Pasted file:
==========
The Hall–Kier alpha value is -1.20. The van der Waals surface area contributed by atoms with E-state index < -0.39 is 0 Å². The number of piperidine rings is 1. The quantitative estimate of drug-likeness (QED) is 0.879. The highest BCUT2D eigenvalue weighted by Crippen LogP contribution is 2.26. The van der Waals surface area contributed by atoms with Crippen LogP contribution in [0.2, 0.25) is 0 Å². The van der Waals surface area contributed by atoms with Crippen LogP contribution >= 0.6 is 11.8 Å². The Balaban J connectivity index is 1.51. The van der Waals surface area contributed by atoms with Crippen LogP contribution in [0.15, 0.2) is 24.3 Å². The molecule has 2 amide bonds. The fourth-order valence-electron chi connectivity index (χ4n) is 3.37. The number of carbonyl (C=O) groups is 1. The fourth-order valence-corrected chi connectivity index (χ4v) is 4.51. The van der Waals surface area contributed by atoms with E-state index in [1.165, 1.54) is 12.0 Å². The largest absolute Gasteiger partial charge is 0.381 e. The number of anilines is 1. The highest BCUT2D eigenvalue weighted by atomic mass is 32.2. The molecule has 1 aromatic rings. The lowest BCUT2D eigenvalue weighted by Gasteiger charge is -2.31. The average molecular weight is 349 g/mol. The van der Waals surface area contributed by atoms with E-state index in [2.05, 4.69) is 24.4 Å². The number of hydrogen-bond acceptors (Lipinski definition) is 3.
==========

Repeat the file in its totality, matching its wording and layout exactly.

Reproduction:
The Hall–Kier alpha value is -1.20. The van der Waals surface area contributed by atoms with E-state index < -0.39 is 0 Å². The number of piperidine rings is 1. The quantitative estimate of drug-likeness (QED) is 0.879. The highest BCUT2D eigenvalue weighted by Crippen LogP contribution is 2.26. The van der Waals surface area contributed by atoms with Crippen LogP contribution in [0.2, 0.25) is 0 Å². The van der Waals surface area contributed by atoms with Crippen LogP contribution >= 0.6 is 11.8 Å². The Balaban J connectivity index is 1.51. The van der Waals surface area contributed by atoms with Crippen LogP contribution in [0.15, 0.2) is 24.3 Å². The molecule has 2 amide bonds. The fourth-order valence-electron chi connectivity index (χ4n) is 3.37. The number of carbonyl (C=O) groups is 1. The fourth-order valence-corrected chi connectivity index (χ4v) is 4.51. The van der Waals surface area contributed by atoms with E-state index in [1.165, 1.54) is 12.0 Å². The largest absolute Gasteiger partial charge is 0.381 e. The number of anilines is 1. The highest BCUT2D eigenvalue weighted by atomic mass is 32.2. The molecule has 1 aromatic rings. The lowest BCUT2D eigenvalue weighted by Gasteiger charge is -2.31. The average molecular weight is 349 g/mol. The van der Waals surface area contributed by atoms with E-state index in [2.05, 4.69) is 24.4 Å². The number of hydrogen-bond acceptors (Lipinski definition) is 3.